L. monocytogenes is hardy; it is salt-tolerant and not only can survive in temperatures below 1°C, but also grow in these conditions, unlike many other pathogens. It is also notable for its persistence in food-manufacturing environments. The bacterium is ubiquitous in the environment and can be found in moist environments, soil, and decaying vegetation. Of the five other species in the genus Listeria – L. grayi, L. innocua. L. ivanovii, L. seeligeri and L. welshimeri – only L. ivanovii is considered pathogenic, and mainly in ruminants, rather than in humans. 2. Disease Mortality : Although not a leading cause of foodborne illness, L. monocytogenes is among the leading causes of death from foodborne illness. A recent report by the Centers for Disease Control and Prevention (CDC) estimated that domestically acquired foodborne L. monocytogenes causes 255 deaths in the U.S. annually. The severe form of the infection has a case-fatality rate of 15% to 30%, overall. When For Consumers: A Snapshot Although the number of people infected by foodborne Listeria is comparatively small, this bacterium is one of the leading causes of death from foodborne illness. It can cause two forms of disease. One can range from mild to intense symptoms of nausea, vomiting, aches, fever, and, sometimes, diarrhea, and usually goes away by itself. The other, more deadly form occurs when the infection spreads through the bloodstream to the nervous system (including the brain), resulting in meningitis and other potentially fatal problems. Pregnant women are more susceptible to Listeria infection than are most other people, and although they generally recover, their babies usually don’t survive. People with weak immune systems also are more vulnerable (for example, those with AIDS or chronic diseases, or who are on certain immune ‐ suppressing arthritis drugs or cancer chemotherapy). Because our immune systems weaken as we age, the elderly also are especially vulnerable to this pathogen. Listeria cases have been traced back to several foods; for example, raw or under ‐ pasteurized milk; smoked fish and other seafood; meats, including deli meats; cheeses (especially soft cheeses); and raw vegetables. Listeria is hardy; it tolerates salty environments and cold temperatures, unlike many other foodborne bacteria. You can help protect yourself from infection with Listeria by not drinking un pasteurized milk (also called "raw" milk) or certain cheeses or other foods made with raw milk; and by cooking food according to instructions; washing fruits and vegetables; keeping raw foods from touching other foods, dinnerware, kitchen counters, etc.; and washing your hands and other things that have come into contact with raw foods. listerial meningitis occurs, the case-fatality rate may be as high as 70%; from septicemia, 50%, overall; and in perinatal/neonatal infections, more than 80%.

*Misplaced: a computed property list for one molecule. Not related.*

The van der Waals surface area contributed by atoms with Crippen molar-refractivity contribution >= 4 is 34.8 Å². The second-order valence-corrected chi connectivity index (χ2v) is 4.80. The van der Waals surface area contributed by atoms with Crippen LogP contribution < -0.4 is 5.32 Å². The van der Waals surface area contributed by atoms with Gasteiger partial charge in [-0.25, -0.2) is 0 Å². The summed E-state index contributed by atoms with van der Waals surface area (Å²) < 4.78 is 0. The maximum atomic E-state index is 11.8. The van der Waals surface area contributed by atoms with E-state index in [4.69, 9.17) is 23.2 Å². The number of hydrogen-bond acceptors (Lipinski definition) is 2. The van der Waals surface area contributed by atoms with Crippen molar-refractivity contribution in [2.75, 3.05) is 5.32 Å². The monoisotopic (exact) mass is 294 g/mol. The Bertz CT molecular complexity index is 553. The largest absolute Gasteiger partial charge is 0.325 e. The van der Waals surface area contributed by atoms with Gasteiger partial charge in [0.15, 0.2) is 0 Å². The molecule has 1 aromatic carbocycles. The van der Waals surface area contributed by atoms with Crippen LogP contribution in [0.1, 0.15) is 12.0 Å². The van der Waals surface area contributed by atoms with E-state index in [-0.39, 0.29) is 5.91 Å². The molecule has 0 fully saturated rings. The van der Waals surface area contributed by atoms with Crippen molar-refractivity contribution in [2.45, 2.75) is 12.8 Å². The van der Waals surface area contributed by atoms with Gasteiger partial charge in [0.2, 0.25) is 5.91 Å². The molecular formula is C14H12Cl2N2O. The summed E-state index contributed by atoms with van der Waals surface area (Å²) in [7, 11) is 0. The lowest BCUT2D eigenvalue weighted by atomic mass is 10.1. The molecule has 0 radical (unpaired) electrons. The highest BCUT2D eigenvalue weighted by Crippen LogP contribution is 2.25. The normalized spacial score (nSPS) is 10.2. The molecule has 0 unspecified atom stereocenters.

Infective dose : The infective dose of L. monocytogenes is undetermined, but is believed to vary with the strain and susceptibility of the host, and the food matrix involved also may affect the dose-response relationship. In cases associated with raw or inadequately
You've reached the end of your free preview.
Want to read all 292 pages?
- Spring '12
- The Land, C. jejuni, Campylobacter jejuni, Y. enterocolitica, Bad Bug Book